Never having done voice acting, he said learning how to express a range of emotions with only his voice was also a challenge, but one he enjoyed learning to overcome. He credits a lot of that to the quality of the script. 

“It is really funny, but also very well thought out, touching at moments, sad and intense even,” he said.

Blugold Radio manager Scott Morfitt said he also was impressed with the script and the actors. Listening to the episodes, he said it is easy to get hooked. 

“The writers did an amazing job crafting characters and building River Bend,” Morfitt said. “In a very real way it feels like a tangible place, no matter how zany.” 

From the business end of things, Morfitt said the partnership was simple. Because it is locally created with the radio station, they don’t have to pay licensing to air and produce it.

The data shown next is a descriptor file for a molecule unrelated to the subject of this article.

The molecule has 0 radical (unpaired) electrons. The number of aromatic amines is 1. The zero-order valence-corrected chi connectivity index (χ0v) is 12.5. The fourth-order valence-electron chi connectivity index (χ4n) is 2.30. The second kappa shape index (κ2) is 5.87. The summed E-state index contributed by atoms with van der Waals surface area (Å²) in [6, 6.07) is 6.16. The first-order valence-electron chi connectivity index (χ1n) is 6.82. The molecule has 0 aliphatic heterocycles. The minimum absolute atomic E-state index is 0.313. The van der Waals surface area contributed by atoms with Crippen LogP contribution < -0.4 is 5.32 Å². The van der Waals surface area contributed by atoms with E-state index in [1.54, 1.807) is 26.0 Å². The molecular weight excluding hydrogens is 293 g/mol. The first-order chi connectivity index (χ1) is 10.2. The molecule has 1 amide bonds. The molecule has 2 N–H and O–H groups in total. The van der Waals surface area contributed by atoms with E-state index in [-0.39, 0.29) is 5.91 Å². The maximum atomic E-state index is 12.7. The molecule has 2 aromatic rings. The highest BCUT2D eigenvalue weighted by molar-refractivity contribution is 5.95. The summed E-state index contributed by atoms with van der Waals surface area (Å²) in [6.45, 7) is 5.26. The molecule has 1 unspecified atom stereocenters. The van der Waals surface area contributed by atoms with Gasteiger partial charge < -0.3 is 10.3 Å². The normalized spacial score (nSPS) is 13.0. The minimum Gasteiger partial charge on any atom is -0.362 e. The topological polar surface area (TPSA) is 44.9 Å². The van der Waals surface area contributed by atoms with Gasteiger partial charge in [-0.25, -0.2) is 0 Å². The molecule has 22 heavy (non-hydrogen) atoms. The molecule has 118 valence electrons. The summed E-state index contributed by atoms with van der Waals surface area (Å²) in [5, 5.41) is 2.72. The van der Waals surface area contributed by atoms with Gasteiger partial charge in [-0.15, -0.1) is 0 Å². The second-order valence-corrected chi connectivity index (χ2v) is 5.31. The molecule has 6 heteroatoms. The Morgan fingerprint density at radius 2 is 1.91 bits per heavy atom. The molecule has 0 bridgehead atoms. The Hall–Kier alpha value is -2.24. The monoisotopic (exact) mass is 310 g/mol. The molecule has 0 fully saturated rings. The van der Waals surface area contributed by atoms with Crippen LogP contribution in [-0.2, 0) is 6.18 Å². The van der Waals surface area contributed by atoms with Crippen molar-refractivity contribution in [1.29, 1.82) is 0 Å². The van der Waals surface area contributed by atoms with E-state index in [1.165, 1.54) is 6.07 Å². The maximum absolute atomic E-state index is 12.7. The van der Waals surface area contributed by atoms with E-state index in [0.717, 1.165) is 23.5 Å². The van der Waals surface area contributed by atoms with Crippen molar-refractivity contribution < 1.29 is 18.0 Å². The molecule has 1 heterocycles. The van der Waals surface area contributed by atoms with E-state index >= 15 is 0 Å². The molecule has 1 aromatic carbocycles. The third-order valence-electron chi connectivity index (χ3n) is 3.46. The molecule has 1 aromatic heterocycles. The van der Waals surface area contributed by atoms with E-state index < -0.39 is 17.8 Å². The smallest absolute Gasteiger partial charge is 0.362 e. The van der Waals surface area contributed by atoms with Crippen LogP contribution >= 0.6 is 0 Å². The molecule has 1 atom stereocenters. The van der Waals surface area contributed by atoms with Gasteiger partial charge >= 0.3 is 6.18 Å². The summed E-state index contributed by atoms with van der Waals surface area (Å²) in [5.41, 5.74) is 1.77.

More than that, though, it was another opportunity for creative collaboration, which he thinks is what is at “the core of Eau Claire.”

Editing the episodes to include voice overs and sound effects has also been a valuable experience for the radio station’s producers, Eli Klatt and Nathan Baughman. 

Morfitt said he is proud of the work the two have put into the program and added they’ve taken a cinematic approach to editing. 

“(We are) asking ourselves questions like, ‘Where is the camera in this scene?’ in order to orient how we are crafting the actors’ vocals, sound effects and ambiance into something that feels like you’re right there in the moment,” Morfitt said. 

This is the second radio drama Blugold Radio has produced this year, he said. The organization worked with playwrights Jim and Jane Jeffries to create “Wisconsin History Theater,” which recently won a Wisconsin Broadcasters Award.